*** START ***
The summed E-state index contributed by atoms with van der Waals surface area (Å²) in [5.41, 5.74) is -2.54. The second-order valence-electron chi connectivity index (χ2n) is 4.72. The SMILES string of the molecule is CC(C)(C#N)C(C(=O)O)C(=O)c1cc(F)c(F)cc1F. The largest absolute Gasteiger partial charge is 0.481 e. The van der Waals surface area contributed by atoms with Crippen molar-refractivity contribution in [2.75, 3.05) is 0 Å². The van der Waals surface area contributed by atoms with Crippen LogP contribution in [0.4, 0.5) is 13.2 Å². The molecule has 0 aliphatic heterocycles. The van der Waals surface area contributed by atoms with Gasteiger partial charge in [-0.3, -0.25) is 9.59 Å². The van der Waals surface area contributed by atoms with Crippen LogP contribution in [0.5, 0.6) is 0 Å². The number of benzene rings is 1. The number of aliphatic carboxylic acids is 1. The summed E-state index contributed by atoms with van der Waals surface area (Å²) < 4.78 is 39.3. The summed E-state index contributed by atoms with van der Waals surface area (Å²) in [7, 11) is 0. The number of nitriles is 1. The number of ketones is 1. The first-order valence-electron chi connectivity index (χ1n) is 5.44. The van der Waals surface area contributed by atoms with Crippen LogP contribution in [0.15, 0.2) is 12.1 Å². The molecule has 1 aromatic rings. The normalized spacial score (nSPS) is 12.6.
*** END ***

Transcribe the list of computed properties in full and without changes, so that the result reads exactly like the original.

The summed E-state index contributed by atoms with van der Waals surface area (Å²) in [5.41, 5.74) is -2.54. The second-order valence-electron chi connectivity index (χ2n) is 4.72. The SMILES string of the molecule is CC(C)(C#N)C(C(=O)O)C(=O)c1cc(F)c(F)cc1F. The largest absolute Gasteiger partial charge is 0.481 e. The van der Waals surface area contributed by atoms with Crippen molar-refractivity contribution in [2.75, 3.05) is 0 Å². The van der Waals surface area contributed by atoms with Crippen LogP contribution in [0.4, 0.5) is 13.2 Å². The molecule has 0 aliphatic heterocycles. The van der Waals surface area contributed by atoms with Gasteiger partial charge in [-0.3, -0.25) is 9.59 Å². The van der Waals surface area contributed by atoms with Crippen LogP contribution in [0.5, 0.6) is 0 Å². The number of benzene rings is 1. The number of aliphatic carboxylic acids is 1. The summed E-state index contributed by atoms with van der Waals surface area (Å²) < 4.78 is 39.3. The summed E-state index contributed by atoms with van der Waals surface area (Å²) in [7, 11) is 0. The number of nitriles is 1. The number of ketones is 1. The first-order valence-electron chi connectivity index (χ1n) is 5.44. The van der Waals surface area contributed by atoms with Crippen LogP contribution in [0.15, 0.2) is 12.1 Å². The molecule has 1 aromatic rings. The normalized spacial score (nSPS) is 12.6.